Home » » When Are Legislators Responsive to Ethnic Minorities? Testing the Role of Electoral Incentives and Candidate Selection for Mitigating Ethnocentric Responsiveness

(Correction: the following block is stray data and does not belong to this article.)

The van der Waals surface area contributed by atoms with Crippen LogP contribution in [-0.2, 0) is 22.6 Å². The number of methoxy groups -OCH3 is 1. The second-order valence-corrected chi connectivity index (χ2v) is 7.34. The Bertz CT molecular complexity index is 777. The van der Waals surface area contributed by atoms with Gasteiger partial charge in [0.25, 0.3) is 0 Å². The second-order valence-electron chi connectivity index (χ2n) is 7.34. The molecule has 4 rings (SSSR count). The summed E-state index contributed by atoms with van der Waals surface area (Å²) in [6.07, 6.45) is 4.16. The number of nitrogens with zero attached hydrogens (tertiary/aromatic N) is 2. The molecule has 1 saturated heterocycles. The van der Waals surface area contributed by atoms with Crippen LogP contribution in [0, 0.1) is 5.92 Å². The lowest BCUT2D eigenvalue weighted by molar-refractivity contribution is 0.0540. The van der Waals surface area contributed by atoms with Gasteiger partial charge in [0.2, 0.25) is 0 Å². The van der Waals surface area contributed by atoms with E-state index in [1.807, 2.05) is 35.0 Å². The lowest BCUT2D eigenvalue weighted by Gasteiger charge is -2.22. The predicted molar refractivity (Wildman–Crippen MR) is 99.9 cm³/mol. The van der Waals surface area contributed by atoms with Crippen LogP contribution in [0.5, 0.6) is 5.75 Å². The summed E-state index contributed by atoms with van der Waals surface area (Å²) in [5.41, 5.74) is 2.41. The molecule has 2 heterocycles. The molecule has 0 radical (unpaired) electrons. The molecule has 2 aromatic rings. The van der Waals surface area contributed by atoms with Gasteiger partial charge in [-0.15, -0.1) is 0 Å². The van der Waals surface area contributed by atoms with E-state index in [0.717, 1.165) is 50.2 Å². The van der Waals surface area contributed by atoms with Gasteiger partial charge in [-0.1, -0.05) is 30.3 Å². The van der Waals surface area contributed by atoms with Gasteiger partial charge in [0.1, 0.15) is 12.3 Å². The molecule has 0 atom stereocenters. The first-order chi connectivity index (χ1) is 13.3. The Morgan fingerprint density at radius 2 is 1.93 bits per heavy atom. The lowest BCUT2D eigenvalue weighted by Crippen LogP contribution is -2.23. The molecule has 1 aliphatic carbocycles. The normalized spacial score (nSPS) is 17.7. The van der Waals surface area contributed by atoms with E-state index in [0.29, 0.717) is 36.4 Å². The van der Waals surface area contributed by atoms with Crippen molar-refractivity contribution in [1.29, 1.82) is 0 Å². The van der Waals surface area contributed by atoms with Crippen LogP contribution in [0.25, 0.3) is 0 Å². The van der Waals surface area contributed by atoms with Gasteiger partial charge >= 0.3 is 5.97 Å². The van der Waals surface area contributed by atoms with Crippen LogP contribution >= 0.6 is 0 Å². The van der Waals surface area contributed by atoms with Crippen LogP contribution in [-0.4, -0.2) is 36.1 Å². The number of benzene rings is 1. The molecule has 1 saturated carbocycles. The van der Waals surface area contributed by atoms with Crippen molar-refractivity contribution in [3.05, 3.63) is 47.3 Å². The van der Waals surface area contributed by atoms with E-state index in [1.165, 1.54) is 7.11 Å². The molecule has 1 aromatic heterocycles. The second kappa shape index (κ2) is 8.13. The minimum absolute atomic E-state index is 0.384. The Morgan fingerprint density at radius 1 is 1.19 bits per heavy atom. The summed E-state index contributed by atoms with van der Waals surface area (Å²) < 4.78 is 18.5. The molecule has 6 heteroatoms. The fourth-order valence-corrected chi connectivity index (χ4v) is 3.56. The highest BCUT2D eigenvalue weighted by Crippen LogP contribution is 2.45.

Abstract: Previous studies have documented ethnic/racial bias in politicians’ constituency service, but less is known about the circumstances under which such ethnocentric responsiveness is curbed. We propose and test two hypotheses in this regard: the electoral incentives hypothesis, predicting that incentives for (re)election crowd out politicians’ potential biases, and the candidate selection hypothesis, stipulating that minority constituents can identify responsive legislators by using candidates’ partisan affiliation and stated policy preferences as heuristics. We test these hypotheses through a field experiment on the responsiveness of incumbent local politicians in Denmark (N = 2,395), varying ethnicity, gender, and intention to vote for the candidate in the upcoming election, merged with data on their electoral performance and their stated policy preferences from a voting advice application. We observe marked ethnocentric responsiveness and find no indication that electoral incentives mitigate this behavior. However, minority voters can use parties’ and individual candidates’ stances on immigration to identify responsive politicians.